I've spent more than my fair share of airtime complaining about the uselessness of the Emergency Alert System - how it wasn't activated on 9/11, or the time it accidentally ordered a one-hour evacuation of the entire state of Connecticut, or how it failed to suggest any course of action (or even mention the word "flood") when the Delaware River swamped towns in Pennsylvania and New Jersey last spring.
But you have to hand it to the EAS' partners at the National Weather Service for their warning on Hurricane Katrina. As the storm headed into the mainland, the agency offered this assesment to broadcasters in three states:
"Most of the area will be uninhabitable for weeks, perhaps longer. At least one half of well constructed homes will have roof and wall failure. All gabled roofs will fail leaving homes severely damaged or destroyed. The majority of industrial buildings will become non-functional. Partial to complete wall and roof failures is expected. All wood-framed, low-rising apartment buildings will sustain major damage, including some wall and roof failure. High-rise office and apartment buildings will sway dangerously... a few to the point of total collapse. All windows will blow out. Airborne debris will be widespread. Power outages will last for weeks as most power poles will be down and transformers destroyed. Water shortages will make human suffering incredible by modern standards. Preparations for evacuations and relief should be rushed to completion."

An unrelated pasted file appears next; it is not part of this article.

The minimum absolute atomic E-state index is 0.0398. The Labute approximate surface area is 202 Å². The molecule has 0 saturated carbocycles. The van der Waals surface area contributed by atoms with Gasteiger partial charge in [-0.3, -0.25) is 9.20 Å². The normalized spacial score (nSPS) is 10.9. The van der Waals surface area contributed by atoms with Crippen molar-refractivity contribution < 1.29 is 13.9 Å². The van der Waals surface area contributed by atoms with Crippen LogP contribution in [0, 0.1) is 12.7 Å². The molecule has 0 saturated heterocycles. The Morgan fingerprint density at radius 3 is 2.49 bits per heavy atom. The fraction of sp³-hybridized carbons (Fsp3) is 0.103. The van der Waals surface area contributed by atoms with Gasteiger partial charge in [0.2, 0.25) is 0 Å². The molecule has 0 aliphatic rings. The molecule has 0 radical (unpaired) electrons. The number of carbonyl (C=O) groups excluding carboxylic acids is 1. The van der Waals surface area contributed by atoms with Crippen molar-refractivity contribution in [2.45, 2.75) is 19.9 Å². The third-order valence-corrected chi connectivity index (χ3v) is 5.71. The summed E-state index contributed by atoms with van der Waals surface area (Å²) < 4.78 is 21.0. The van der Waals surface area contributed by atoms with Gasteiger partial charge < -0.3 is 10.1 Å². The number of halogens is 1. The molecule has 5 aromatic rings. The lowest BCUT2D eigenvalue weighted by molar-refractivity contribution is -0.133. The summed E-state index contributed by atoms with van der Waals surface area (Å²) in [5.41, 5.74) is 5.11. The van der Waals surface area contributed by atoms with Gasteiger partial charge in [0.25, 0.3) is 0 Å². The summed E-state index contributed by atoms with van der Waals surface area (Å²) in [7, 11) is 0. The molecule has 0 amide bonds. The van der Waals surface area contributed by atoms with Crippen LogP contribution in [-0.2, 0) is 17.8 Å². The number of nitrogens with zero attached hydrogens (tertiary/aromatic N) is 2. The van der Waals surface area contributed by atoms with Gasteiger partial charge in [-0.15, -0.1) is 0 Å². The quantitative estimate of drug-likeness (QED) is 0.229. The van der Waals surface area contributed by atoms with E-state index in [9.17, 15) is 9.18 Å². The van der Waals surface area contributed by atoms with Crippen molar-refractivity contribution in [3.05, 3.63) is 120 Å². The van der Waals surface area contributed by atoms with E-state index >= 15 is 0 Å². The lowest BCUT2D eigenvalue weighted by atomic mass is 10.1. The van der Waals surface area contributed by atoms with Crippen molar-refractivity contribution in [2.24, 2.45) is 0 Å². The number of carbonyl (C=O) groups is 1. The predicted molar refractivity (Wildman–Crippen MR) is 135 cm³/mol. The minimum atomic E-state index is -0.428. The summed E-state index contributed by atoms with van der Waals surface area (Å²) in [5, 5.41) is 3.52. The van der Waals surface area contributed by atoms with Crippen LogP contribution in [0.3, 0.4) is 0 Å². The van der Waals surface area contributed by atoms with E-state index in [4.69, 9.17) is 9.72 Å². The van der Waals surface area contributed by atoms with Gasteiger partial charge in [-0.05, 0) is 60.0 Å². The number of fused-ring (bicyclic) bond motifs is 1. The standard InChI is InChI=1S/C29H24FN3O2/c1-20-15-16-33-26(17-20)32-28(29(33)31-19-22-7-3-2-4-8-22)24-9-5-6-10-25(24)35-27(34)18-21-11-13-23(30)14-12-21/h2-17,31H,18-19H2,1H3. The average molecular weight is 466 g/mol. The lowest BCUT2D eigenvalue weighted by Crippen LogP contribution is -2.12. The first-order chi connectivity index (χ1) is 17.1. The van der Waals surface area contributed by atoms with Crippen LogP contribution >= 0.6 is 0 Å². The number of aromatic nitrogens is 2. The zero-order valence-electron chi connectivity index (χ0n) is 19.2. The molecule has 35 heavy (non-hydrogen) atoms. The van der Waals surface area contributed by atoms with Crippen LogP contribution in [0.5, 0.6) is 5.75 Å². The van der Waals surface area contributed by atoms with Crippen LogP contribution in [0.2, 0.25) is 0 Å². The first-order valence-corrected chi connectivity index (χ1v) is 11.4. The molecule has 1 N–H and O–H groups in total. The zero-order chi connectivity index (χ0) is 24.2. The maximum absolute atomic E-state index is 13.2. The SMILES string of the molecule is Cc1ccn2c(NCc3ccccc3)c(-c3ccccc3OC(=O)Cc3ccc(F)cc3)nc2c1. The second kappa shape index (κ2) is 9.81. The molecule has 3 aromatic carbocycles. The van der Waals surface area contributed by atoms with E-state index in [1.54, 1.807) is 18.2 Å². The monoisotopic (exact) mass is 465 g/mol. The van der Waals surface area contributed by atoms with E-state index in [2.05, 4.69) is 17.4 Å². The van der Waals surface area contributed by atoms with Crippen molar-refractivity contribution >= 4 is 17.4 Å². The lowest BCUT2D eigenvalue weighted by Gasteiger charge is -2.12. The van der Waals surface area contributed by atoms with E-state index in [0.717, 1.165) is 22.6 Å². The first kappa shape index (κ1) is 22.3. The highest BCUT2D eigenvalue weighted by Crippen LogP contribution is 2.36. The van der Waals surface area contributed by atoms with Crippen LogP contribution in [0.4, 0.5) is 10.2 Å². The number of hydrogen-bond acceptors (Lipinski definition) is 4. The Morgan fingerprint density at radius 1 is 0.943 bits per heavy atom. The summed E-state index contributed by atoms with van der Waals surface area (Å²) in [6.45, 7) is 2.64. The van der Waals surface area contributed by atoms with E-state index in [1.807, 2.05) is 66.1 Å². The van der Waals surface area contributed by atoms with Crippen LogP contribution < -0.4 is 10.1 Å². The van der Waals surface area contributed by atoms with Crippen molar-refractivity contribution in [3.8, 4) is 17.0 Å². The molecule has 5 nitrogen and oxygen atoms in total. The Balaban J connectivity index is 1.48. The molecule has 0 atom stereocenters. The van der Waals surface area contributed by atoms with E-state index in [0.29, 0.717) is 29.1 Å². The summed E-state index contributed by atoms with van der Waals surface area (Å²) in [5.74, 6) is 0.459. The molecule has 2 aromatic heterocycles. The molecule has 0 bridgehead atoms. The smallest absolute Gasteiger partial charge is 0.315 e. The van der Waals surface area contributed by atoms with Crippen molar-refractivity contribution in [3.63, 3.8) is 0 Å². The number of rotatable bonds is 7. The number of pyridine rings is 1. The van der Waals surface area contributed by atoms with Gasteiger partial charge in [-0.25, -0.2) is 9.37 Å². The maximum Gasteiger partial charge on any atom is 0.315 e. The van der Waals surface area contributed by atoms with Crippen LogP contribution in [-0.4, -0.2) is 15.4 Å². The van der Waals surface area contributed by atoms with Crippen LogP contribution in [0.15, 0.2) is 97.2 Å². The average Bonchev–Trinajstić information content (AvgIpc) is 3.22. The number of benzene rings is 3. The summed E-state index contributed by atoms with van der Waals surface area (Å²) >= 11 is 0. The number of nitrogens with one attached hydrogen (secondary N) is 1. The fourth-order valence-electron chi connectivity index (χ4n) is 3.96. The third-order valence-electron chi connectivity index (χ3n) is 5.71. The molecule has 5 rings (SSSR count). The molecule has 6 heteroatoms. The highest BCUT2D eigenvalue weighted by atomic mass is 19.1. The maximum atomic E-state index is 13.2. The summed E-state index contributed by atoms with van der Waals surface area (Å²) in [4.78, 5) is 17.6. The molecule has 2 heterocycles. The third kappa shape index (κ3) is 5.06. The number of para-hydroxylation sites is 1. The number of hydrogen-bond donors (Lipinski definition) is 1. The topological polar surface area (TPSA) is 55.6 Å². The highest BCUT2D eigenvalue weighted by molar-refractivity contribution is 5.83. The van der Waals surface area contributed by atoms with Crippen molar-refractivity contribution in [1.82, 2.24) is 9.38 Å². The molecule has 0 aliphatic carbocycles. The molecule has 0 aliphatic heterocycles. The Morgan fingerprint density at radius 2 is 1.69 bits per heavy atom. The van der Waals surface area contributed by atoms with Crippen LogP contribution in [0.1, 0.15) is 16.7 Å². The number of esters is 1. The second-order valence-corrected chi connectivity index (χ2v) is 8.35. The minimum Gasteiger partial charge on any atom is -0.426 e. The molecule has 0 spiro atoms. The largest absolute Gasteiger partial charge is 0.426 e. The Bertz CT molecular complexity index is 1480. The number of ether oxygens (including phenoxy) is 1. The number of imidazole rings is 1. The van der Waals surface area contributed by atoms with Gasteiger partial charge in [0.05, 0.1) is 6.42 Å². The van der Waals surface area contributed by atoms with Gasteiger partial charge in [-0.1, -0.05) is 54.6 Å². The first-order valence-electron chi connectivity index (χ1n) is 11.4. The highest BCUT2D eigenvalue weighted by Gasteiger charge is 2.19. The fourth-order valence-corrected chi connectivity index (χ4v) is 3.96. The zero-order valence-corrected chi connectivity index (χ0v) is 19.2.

The message is a rare glimmer of government competence in the sea of ineptitude that Katrina and its aftermath became.
Alas, that is not how Senator Rick Santorum saw it. Santorum introduced legislation (Senate Bill 786) which would make it illegal for the National Weather Service to issue such warnings, putting control of weather forecasts solely into the hands of private companies like Pennsylvania-based AccuWeather, which just happens to be a Santorum donor.